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Chapter Podcasts Week 5

VIC136H1 Chapter Notes - Chapter Podcasts Week 5: Involuntary Memory


Department
Victoria College Courses
Course Code
VIC136H1
Professor
Ivan Kalmar
Chapter
Podcasts Week 5

Page:
of 1
Podcasts for Week 5: Sticky Songs and Gossip
Podcast #1: “Sticky Songs”
In German, they’re called “earworms”, catchy songs that you can’t get out of your songs
Involuntary memory: when something in an environment that you don’t really need to be
paying attention but this memory can be accidentally triggered by a link that is almost a
domino effect
Somewhere down that line, a tune comes into your mind and it’s stuck there for a while
Scientists can tell if a tune is likely to be catchy; if you have longer notes and with smaller
jumps between notes, you’re more likely to create a “sticky tune” as it makes the music more
easily sung
In history, we’ve kept track of information in songs for many years due to the fact that they
were easy to remember; our brains were evolutionary made to remember these tunes
Sticky songs are the musical version of unwanted thoughts
Psychologists track musical and verbal stickiness to and find that 5-10% of the time, it’s nor
musical and due to the harmonic and melodic tendencies of music, it’s more likely to be
recalled
Paul McCartney has said that he intentionally didn’t want to read or write music because if it
doesn’t get stuck in his head, it’s not a good enough melody and moves on with his life
Podcast #2: “Gossip”
Talking about a particular person who isn’t present, new information that you can make some
kind of moral judgment about (you can disagree or agree with it), entertaining and irrestible
Rumour: interesting piece of news you really want to tell someone else which may be true or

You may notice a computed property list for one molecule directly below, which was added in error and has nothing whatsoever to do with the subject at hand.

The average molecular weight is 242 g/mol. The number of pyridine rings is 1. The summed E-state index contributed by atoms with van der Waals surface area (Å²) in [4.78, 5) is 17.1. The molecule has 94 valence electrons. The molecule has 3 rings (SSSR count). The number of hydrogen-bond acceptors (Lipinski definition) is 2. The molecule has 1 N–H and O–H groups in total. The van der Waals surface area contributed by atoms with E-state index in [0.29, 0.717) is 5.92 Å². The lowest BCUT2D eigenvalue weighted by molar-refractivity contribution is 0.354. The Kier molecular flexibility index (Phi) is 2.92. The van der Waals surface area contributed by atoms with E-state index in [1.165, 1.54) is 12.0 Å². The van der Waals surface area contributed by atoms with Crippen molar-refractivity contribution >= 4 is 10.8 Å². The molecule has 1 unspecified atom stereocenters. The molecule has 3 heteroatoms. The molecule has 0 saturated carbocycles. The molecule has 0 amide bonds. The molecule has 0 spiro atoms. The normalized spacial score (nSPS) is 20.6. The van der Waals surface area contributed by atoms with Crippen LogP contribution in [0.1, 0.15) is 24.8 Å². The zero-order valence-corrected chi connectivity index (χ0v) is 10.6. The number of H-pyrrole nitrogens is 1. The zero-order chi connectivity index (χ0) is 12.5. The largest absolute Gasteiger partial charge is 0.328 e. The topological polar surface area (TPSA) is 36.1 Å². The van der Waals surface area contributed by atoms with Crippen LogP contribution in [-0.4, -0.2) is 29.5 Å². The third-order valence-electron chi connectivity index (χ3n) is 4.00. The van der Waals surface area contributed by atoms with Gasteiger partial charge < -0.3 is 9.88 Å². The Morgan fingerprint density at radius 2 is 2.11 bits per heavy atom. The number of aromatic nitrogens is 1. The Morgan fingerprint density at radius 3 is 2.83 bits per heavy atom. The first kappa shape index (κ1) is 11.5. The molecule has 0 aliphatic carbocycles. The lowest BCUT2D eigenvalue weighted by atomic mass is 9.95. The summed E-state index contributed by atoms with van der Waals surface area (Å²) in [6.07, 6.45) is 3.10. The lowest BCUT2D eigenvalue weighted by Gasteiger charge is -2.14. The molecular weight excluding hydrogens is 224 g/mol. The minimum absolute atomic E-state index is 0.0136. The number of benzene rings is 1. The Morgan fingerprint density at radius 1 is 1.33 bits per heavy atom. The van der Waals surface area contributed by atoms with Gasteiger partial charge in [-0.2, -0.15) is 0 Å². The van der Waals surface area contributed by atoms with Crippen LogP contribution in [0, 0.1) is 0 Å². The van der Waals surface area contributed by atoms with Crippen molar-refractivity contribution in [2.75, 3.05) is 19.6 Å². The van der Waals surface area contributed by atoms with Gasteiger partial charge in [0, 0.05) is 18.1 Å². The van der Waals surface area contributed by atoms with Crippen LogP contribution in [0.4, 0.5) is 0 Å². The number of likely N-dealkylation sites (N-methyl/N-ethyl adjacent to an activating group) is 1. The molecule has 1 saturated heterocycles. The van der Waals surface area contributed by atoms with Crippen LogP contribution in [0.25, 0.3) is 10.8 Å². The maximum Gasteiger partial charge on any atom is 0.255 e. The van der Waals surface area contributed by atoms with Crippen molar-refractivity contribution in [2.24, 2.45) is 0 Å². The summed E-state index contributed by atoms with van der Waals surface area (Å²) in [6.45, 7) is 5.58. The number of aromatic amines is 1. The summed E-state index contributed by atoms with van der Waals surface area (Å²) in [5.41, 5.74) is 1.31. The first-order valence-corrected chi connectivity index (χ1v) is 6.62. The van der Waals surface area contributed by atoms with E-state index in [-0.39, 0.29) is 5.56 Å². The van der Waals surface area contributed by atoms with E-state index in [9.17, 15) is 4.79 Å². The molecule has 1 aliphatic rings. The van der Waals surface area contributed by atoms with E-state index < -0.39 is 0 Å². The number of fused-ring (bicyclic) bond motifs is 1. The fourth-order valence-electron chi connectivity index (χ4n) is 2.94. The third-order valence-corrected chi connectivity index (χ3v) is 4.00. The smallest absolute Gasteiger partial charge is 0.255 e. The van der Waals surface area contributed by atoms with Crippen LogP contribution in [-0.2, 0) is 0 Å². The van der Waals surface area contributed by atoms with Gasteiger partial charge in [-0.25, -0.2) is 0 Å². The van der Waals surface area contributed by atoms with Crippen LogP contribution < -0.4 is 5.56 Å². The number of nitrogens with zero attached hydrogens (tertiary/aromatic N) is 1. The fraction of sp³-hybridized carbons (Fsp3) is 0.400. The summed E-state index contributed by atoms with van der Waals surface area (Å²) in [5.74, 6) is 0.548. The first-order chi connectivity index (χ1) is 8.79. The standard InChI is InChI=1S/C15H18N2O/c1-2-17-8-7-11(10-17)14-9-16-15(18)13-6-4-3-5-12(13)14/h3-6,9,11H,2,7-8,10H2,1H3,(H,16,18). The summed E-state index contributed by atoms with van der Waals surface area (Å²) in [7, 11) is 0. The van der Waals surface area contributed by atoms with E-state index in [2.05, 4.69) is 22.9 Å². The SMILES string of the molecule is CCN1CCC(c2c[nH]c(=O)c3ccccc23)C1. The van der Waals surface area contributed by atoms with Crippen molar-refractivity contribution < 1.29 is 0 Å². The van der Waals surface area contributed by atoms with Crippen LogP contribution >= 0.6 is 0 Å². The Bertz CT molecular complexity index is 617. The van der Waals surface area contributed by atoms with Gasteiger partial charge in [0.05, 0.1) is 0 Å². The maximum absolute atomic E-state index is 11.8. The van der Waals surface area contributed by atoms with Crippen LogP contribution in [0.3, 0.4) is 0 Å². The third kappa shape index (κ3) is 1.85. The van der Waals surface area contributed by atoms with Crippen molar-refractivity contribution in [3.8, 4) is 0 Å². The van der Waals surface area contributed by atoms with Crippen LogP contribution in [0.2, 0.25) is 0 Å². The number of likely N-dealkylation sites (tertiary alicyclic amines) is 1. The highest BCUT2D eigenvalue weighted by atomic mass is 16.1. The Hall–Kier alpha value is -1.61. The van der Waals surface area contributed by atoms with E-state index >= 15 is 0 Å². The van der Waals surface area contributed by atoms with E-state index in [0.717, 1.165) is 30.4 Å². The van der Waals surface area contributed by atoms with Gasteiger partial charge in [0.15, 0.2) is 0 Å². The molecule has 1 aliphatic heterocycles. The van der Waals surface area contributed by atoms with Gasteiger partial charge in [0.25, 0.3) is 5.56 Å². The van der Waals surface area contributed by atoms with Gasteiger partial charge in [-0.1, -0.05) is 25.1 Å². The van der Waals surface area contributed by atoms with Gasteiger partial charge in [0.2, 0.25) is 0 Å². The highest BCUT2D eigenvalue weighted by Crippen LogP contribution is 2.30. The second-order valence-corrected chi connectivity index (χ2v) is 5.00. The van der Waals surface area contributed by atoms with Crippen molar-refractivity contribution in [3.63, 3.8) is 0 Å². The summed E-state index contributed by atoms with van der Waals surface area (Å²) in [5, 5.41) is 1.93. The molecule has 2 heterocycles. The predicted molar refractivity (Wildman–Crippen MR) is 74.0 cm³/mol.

not
People do this for a career as well; gossip columnists go out to parties and write down what
they hear
He seems to think men gossip more than women
When we were evolving, we lived in small groups and success depending on what others
were doing: who was cheating, who was going to be a good mate, etc. — AKA keeping up on
the private lives of others was extremely important in your own lives
Those of us who are here today are the descendents of these people who gossiped
Gossip came from women sitting in grooming circles talking about local and regional
information
“Gossip is the sword of the woman and she never lets it get rusty”
Hundreds of years ago, there were devices made to shut up a gossiper or someone who talked
too much — authorities tried to control what was being said, whispered
The Age of Shakespeare — there was no freedom, the government was listening to what
people were saying
We can gossip without speaking — we judge people constantly, we can make comments
through indirect gossip like subtweeting
Gossip can be deteriorating but it mostly is benign, it keeps people in line, you don’t want
people talking about you, you don’t want your reputation to suffer
The world is boring without gossip, it’s pleasant, it’s fun, it’s fresh
Gossip however is becoming a lot more vicious is because of the internet which allows
people to say things anonymously
We want to know dirt about people to get ahead — high class people, relatives, teachers, etc.